individual to be who or what they want, brands and their messages are

moving the same way. The future it seems is unisex, with young people

keener to be idenitified by their tribal grouping rather than the

traditional gender divide.



LIFESTYLE CHOICE: Launching Urban Outfitters



In the US, lifestyle retailer Urban Outfitters has been in business for

over 20 years. However, as the company’s core audience is

individualistic 18- to 25-year-olds, it shuns any sort of advertising or

overt PR activity.



It claims to recognise that this market is smart enough to work out what

to do with a product without being told. In fact, despite having around

30 stores in the US, few Americans would recognise Urban as a retail

chain.



Aside from a small core range of products, each outlet is unique both in

look and the goods that it sells.



This year, Urban decided to export its shopping style to London’s

Kensington High Street. Alongside voodoo dolls, rubber chickens and

inflatable chairs, there is street wear, a coffee shop and a music shop

run by Ministry of Sound DJ, Jan Mehmet.



To position itself as ’subversive retail’, yet keep its identity fluid,

the company hired Red Rooster PR to handle the store’s opening on 4

June.



’The company is very consumer-led, so wanted customers to discover Urban

for themselves, rather than receiving a set identity on a plate,’ says

Catherine Morris who oversees the account.



As a result, short news items were released to most of the media, but

only the Face, Vogue and the Independent had access to the full

story.



To generate word of mouth and encourage shoppers to visit the store, Red

Rooster undertook some ’guerrilla’ PR activities. In the week leading up

to the opening, a fly-poster campaign was conducted in London’s

style-conscious districts, including Covent Garden, Soho and Notting

Hill and flyers were distributed to London’s top bars and clubs.



On the Saturday after the opening, Urban held a party for staff and key

guests in the vacant warehouse space above the store, sponsored by

leading youth brands such as Chupachups, Evian, and Cobra beer. The lack

of an official media launch gave the party added kudos, with journalists

jostling for invites.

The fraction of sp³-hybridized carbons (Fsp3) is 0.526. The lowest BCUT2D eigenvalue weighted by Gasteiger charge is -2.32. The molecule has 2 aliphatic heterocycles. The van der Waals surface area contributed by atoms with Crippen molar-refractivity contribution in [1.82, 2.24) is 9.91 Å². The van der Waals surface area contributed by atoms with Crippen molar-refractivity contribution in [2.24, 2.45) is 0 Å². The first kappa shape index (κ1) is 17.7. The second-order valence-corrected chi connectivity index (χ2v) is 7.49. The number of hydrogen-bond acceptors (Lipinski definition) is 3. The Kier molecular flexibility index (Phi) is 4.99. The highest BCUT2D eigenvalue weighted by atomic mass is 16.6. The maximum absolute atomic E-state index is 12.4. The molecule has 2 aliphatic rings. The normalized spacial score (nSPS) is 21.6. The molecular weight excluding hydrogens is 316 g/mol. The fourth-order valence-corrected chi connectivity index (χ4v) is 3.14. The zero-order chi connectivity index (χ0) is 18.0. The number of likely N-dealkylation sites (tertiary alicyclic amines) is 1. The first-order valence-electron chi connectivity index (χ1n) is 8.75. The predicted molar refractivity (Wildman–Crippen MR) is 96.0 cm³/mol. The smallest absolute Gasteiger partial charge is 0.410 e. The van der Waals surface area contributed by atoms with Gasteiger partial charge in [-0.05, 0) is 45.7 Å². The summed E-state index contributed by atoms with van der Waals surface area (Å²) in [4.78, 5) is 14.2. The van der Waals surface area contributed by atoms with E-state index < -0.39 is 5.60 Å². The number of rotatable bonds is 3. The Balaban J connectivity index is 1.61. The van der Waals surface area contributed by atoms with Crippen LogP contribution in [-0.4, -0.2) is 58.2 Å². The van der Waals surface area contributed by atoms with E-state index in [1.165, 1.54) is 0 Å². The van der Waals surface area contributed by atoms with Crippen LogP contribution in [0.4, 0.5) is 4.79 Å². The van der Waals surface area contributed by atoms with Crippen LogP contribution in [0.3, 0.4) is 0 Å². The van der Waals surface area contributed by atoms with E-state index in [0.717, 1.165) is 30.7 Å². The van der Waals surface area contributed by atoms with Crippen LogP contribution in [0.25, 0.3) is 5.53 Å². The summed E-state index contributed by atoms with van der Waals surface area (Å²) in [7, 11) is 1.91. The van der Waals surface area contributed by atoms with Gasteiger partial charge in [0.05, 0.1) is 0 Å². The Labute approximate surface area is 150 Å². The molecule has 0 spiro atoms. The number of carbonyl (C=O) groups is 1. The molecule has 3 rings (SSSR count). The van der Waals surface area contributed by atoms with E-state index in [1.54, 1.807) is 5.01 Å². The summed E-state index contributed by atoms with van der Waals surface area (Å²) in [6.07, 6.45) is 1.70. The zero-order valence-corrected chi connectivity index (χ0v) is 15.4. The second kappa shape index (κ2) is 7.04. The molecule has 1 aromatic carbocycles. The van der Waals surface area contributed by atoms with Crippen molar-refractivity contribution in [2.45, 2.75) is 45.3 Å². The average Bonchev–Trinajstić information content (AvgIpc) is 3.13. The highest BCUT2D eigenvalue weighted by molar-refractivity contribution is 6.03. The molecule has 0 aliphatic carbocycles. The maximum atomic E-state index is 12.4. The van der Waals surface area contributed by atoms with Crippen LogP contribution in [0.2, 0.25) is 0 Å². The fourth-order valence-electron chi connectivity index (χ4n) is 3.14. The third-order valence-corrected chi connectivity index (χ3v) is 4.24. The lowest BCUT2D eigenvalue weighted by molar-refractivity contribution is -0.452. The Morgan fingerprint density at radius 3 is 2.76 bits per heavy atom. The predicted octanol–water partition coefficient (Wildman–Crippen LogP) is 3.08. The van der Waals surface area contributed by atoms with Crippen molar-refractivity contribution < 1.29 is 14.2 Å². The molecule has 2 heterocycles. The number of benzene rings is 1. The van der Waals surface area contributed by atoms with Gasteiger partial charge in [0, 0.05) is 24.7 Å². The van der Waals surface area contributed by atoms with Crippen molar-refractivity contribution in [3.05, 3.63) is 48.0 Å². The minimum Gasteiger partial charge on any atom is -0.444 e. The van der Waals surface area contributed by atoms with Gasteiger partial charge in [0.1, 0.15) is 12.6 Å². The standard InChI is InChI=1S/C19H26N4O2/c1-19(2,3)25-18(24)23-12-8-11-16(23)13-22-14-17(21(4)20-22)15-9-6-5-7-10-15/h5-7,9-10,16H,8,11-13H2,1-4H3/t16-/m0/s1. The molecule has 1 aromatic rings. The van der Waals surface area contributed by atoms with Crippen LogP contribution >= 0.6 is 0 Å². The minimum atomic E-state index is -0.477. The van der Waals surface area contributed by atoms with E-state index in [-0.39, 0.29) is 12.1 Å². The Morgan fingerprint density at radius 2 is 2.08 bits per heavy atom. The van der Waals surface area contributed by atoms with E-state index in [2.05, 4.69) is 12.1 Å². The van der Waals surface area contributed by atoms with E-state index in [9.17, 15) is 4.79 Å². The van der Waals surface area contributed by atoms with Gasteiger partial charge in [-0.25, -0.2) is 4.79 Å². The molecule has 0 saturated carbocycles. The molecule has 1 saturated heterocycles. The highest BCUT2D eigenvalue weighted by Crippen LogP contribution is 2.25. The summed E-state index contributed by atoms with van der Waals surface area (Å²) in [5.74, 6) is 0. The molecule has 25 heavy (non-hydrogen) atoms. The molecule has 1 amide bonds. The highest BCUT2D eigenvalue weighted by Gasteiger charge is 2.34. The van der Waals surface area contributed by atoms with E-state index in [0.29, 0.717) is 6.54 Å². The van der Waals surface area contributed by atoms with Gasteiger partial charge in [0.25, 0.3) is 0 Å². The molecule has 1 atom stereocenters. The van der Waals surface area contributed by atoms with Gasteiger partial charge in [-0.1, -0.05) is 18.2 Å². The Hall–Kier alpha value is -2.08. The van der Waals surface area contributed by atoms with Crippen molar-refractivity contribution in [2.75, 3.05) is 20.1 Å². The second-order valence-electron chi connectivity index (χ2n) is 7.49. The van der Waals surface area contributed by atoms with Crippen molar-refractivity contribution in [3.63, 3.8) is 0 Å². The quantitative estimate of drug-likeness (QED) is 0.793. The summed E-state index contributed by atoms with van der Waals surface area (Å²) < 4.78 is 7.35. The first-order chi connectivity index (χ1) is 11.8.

Since opening, the store has become increasingly popular and looks set

to live up to its US image, described by the Wall Street Journal as ’The

Gap’s evil twin’.



BALANCING ACT: Selling tradition to trendsetter



As youth is no longer about age, but state of mind, brands that rely on

quality and tradition now need to target younger markets. Women

especially, want to buy quality goods as just rewards for working hard.

But how do brands target this new market without selling out on their

core values?



But, to hold onto core brand loyalties while attracting a new younger

market, most big names create different levels of merchandise. Fashion

designers favour ready-to-wear ranges or subtly branded accessories such

as cuff links, belts and bags to enable more customers to buy in.



Family-owned Italian fashion house Ferragamo, started out by

hand-crafting shoes for stars such as Joan Crawford and Gloria Swanson.

Today the company makes scarves, bags and ties, and is about to launch

its own fragrance.



Recently, to pull in a younger audience, the label introduced products

such as a pink inflatable ’lilo’ bag. Likewise, its ready-to-wear ladies

range includes combat trousers and shift dresses. Jenny Phillips who

heads the label’s PR team at Aurelia PR says: ’Ferragamo has developed

an identity that appeals to the likes of the ’It’ girls, but at the same

time does not alienate the loyal base of older customers.’



Chanel, the French fashion, fragrance and cosmetics house revealed last

month that it is considering initiatives, which have not yet been

unveiled, to make its brand more appealing to a younger market.